Meli was startled. She’d never seen Auntie so agitated.
“You are right, Burbuqe,” said Baba. “We are family, and family is more important than anything. But”—he gave a little laugh—“I grew up in that house. I know how small it is. And look at us. After those long years of waiting, Sevdie and I now find ourselves blessed with all these children. Besides, you must think of your own Nexima. With Hamza’s people dead, they have no family home to go to except ours. Suppose they decide to come back from Prishtina. They have three children. That little house would burst like an overripe pumpkin.”
Uncle Fadil shook his head. For a moment Meli thought he might argue, but he just stood up. “We must get back. Mother is alone. And the milking . . .” He looked about for a place to set down his empty cup and saucer, so Meli quickly fetched the tray for him. “If you change your mind, my brother, there is always room for you.”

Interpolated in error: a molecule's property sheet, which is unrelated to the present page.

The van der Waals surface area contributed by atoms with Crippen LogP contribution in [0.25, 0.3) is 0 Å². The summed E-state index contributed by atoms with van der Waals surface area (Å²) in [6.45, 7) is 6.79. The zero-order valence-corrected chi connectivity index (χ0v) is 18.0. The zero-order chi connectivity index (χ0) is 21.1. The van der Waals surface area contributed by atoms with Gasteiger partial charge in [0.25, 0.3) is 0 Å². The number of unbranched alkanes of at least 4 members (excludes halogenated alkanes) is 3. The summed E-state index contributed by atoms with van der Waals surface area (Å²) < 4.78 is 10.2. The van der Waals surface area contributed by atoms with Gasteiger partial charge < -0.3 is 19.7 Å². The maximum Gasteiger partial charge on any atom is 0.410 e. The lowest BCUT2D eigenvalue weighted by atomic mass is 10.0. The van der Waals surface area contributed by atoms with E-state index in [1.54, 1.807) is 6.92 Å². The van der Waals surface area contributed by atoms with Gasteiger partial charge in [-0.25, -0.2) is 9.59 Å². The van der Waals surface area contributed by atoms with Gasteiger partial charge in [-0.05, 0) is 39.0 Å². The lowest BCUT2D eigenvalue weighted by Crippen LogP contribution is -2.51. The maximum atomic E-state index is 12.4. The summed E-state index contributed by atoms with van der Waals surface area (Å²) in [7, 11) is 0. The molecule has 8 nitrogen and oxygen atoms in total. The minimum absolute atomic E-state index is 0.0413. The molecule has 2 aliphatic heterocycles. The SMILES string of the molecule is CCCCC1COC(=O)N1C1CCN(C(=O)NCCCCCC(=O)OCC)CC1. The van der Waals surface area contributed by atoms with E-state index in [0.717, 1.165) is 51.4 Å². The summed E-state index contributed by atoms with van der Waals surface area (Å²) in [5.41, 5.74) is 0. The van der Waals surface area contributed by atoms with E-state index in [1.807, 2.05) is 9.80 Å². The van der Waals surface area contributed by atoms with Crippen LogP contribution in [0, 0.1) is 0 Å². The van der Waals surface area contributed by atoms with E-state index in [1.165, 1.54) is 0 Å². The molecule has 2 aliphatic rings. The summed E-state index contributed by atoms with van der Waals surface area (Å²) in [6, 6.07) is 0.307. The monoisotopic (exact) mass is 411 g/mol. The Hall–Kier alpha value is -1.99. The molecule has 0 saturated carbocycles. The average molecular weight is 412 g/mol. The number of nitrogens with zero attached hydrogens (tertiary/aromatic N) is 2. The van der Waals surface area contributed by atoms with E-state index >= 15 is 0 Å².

“Yes,” said Auntie Burbuqe. “Please know we want you with us. All of you.”
As soon as the car pulled away from in front of the store, Meli ran down to the garden to finish bringing in the clean wash. Maybe if she did something ordinary, the day would untwist itself and life would seem normal again.
The cherry trees put out their pale pink blossoms against the brilliant blue of the spring sky. House martins built a new nest under the eaves. The storks made their long journey home. School went on much as usual, though everyone seemed to have a touch of spring fever. Meli was sure her father had been right to stay. Oh, in town there had been some anti-Serb graffiti sprayed on the front of the town hall (“a schoolboy prank,” Baba had said), and some hand grenades had exploded in a nearby village, but on the whole everything was quiet. Too quiet, perhaps. They all began to believe that the worst was over. After all, what could be worse than the massacre of the seventy members of the Jashari family?